Rand Paul, citing Flynn case, proposes FISA amendment to curb surveillance of Americans
By: Brooke Singman (MSN)
Sen. Rand Paul on Tuesday introduced an amendment to the House-passed Foreign Intelligence Surveillance Act to protect Americans' privacy, citing the case against former national security adviser Michael Flynn as an example of "abuse" and saying it "should never be allowed to happen again."
Paul, R-Ky., who is an outspoken advocate for privacy reforms, proposed an amendment to the USA FREEDOM Reauthorization Act of 2020 - which passed the House on a bipartisan basis earlier this year - to protect Americans' privacy, ensure due process and "reassert the Fourth Amendment."
"It flies in the face of our Constitution that a secret court can authorize invading an innocent American's privacy," Paul said in a statement Tuesday. "Recent months have once again made all too clear how such a system leads to abuse. It's time for Congress to stop paying lip service to reform and pass real safeguards that respect Americans' rights."
He added: "What happened to General Flynn and President Trump should never be allowed to happen again."
Paul's amendment would still allow the Foreign Intelligence Surveillance Court (FISC) to order surveillance of non-Americans and enemies abroad, but would require the government to obtain a warrant from a traditional federal court - as opposed to the secret FISC - to surveil an American.
The amendment would also prohibit the federal government from introducing into evidence any information gained from warrantless surveillance on an American, and would guarantee an American's ability to use that evidence in their defense.
Paul's proposal comes as the FISA bill hits the Senate floor and amid rapidly unfolding developments about the origins of the Russia investigation.
Last week, the Justice Department dropped the case against Flynn, after they determined that the FBI's 2017 Flynn interview - which formed the basis for his guilty plea of lying to investigators - was "conducted without any legitimate investigative basis." His conversations with Russia's former ambassador to the U.S. were picked up during the presidential transition.
Meanwhile, FISA is at the center of the FBI's original Russia probe. The FBI obtained FISA warrants to surveil former Trump campaign aide Carter Page.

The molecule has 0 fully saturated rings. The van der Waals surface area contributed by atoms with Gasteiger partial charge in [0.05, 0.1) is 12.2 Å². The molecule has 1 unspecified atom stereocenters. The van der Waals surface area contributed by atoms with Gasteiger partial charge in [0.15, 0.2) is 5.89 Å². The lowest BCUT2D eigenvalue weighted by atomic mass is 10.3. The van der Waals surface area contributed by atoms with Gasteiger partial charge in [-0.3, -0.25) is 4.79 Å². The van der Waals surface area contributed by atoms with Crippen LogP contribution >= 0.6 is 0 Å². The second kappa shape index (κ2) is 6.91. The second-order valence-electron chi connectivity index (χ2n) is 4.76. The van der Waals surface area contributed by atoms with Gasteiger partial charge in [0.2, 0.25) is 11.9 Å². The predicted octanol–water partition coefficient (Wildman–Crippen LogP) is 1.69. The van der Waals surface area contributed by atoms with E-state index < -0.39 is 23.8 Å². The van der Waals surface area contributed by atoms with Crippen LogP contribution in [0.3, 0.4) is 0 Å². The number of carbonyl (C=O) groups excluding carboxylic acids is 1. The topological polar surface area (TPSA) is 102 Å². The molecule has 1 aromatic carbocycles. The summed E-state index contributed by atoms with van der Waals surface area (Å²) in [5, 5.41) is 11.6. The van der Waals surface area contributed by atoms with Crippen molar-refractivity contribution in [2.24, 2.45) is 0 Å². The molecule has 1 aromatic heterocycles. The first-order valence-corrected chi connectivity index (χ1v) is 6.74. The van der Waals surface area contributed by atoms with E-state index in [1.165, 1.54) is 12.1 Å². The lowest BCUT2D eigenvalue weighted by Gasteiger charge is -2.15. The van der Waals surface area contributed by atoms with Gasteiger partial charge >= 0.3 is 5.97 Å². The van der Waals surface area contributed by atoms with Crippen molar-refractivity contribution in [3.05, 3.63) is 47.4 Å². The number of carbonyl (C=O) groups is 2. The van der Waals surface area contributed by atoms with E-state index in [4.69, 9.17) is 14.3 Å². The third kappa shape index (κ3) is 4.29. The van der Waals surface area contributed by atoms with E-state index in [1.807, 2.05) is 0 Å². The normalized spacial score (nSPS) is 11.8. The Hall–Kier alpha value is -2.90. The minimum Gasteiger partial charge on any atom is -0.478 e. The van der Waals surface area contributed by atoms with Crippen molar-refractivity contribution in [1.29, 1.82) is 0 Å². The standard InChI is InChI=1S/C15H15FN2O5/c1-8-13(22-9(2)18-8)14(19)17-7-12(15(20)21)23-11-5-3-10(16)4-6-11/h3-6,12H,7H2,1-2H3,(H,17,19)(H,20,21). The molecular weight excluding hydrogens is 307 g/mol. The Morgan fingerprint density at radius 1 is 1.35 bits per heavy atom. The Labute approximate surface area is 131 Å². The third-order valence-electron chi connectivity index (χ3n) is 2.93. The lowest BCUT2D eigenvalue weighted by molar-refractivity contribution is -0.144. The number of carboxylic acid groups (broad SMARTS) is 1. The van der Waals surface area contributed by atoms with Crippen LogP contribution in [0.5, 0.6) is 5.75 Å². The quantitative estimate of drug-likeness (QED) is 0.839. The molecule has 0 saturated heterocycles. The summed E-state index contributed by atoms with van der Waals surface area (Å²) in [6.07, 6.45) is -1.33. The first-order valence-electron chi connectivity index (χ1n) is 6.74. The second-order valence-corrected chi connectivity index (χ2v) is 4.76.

DOJ Inspector General Michael Horowitz found widespread errors in the process of obtaining the warrant against Page, including that at least two FISA warrant renewals against Page lacked probable cause. Horowitz, in his report, also revealed that there were at least 17 "significant inaccuracies and omissions" in the Page FISA applications.
The FISA reform legislation requires more oversight to the process — including a requirement for the attorney general to personally sign off on surveilling government officials.
The bill will also expand when FISA judges should appoint an outsider to critique the government's position. Currently, judges are only to do so when addressing a novel and significant question of interpreting surveillance law.
The FISA reform bill includes stricter penalties for abusing the FISA process and the FISC for political purposes. False declarations before FISC or other FISA abuses, including engaging in electronic surveillance without authorization, disclosing or using information obtained by e-surveillance without authorization, will now have a penalty of up to eight years in prison, up from five.
The bill has a section stipulating the penalty also applies to "an employee, officer, or contractor of the United States Government [who] intentionally discloses an application, or classified information contained therein, for an order under any title of this Act to any person not entitled to receive classified information."
Meanwhile, a controversial portion of the FBI's surveillance powers, known as Section 215, gave the government broad powers to demand "business records" from companies in the name of national security investigations.
The new legislation allows obtaining business records to continue but bans using such an order to collect information like cell phone data that in a criminal investigation requires a warrant, which has a higher legal standard.
Fox News' Chad Pergram, Morgan Phillips and Marisa Schultz contributed to this report.